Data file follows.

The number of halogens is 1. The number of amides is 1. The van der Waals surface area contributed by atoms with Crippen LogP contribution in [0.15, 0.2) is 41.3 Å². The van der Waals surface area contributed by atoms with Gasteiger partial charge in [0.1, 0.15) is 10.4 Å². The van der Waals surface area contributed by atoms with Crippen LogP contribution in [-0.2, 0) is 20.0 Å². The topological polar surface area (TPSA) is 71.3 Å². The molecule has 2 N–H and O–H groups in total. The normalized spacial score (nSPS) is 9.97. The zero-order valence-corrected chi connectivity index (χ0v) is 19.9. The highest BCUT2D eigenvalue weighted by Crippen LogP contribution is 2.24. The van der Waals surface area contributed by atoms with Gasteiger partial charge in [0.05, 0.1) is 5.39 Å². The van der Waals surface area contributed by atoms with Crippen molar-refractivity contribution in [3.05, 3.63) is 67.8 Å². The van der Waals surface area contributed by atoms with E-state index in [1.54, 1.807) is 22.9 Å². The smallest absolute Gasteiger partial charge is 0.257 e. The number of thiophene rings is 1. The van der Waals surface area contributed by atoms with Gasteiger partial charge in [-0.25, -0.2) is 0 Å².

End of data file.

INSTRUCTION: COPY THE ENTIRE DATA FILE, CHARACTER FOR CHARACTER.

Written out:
The number of halogens is 1. The number of amides is 1. The van der Waals surface area contributed by atoms with Crippen LogP contribution in [0.15, 0.2) is 41.3 Å². The van der Waals surface area contributed by atoms with Gasteiger partial charge in [0.1, 0.15) is 10.4 Å². The van der Waals surface area contributed by atoms with Crippen LogP contribution in [-0.2, 0) is 20.0 Å². The topological polar surface area (TPSA) is 71.3 Å². The molecule has 2 N–H and O–H groups in total. The normalized spacial score (nSPS) is 9.97. The zero-order valence-corrected chi connectivity index (χ0v) is 19.9. The highest BCUT2D eigenvalue weighted by Crippen LogP contribution is 2.24. The van der Waals surface area contributed by atoms with Gasteiger partial charge in [0.05, 0.1) is 5.39 Å². The van der Waals surface area contributed by atoms with Crippen molar-refractivity contribution in [3.05, 3.63) is 67.8 Å². The van der Waals surface area contributed by atoms with E-state index in [1.54, 1.807) is 22.9 Å². The smallest absolute Gasteiger partial charge is 0.257 e. The number of thiophene rings is 1. The van der Waals surface area contributed by atoms with Gasteiger partial charge in [-0.25, -0.2) is 0 Å².